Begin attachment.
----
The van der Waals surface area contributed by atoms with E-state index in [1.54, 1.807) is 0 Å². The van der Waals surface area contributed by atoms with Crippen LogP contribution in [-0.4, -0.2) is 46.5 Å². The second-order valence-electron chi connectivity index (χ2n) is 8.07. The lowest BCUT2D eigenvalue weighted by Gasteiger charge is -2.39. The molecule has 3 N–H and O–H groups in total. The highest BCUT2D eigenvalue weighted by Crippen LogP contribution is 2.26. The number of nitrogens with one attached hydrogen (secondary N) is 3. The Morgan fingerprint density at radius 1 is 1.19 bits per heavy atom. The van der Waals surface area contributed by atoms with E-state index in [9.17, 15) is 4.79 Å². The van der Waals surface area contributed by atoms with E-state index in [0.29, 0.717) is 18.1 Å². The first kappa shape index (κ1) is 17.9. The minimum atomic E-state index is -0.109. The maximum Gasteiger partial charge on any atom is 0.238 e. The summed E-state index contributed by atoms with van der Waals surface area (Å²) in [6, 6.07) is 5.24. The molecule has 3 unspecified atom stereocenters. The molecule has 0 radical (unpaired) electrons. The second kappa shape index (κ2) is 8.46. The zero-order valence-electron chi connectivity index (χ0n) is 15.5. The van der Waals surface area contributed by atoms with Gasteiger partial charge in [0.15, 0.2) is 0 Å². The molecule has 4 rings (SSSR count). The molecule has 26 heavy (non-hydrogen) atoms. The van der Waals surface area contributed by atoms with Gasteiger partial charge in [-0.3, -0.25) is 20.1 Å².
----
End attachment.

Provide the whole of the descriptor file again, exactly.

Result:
The van der Waals surface area contributed by atoms with E-state index in [1.54, 1.807) is 0 Å². The van der Waals surface area contributed by atoms with Crippen LogP contribution in [-0.4, -0.2) is 46.5 Å². The second-order valence-electron chi connectivity index (χ2n) is 8.07. The lowest BCUT2D eigenvalue weighted by Gasteiger charge is -2.39. The molecule has 3 N–H and O–H groups in total. The highest BCUT2D eigenvalue weighted by Crippen LogP contribution is 2.26. The number of nitrogens with one attached hydrogen (secondary N) is 3. The Morgan fingerprint density at radius 1 is 1.19 bits per heavy atom. The van der Waals surface area contributed by atoms with E-state index in [9.17, 15) is 4.79 Å². The van der Waals surface area contributed by atoms with E-state index in [0.29, 0.717) is 18.1 Å². The first kappa shape index (κ1) is 17.9. The minimum atomic E-state index is -0.109. The maximum Gasteiger partial charge on any atom is 0.238 e. The summed E-state index contributed by atoms with van der Waals surface area (Å²) in [6, 6.07) is 5.24. The molecule has 3 unspecified atom stereocenters. The molecule has 0 radical (unpaired) electrons. The second kappa shape index (κ2) is 8.46. The zero-order valence-electron chi connectivity index (χ0n) is 15.5. The van der Waals surface area contributed by atoms with Gasteiger partial charge in [0.15, 0.2) is 0 Å². The molecule has 4 rings (SSSR count). The molecule has 26 heavy (non-hydrogen) atoms. The van der Waals surface area contributed by atoms with Gasteiger partial charge in [-0.3, -0.25) is 20.1 Å².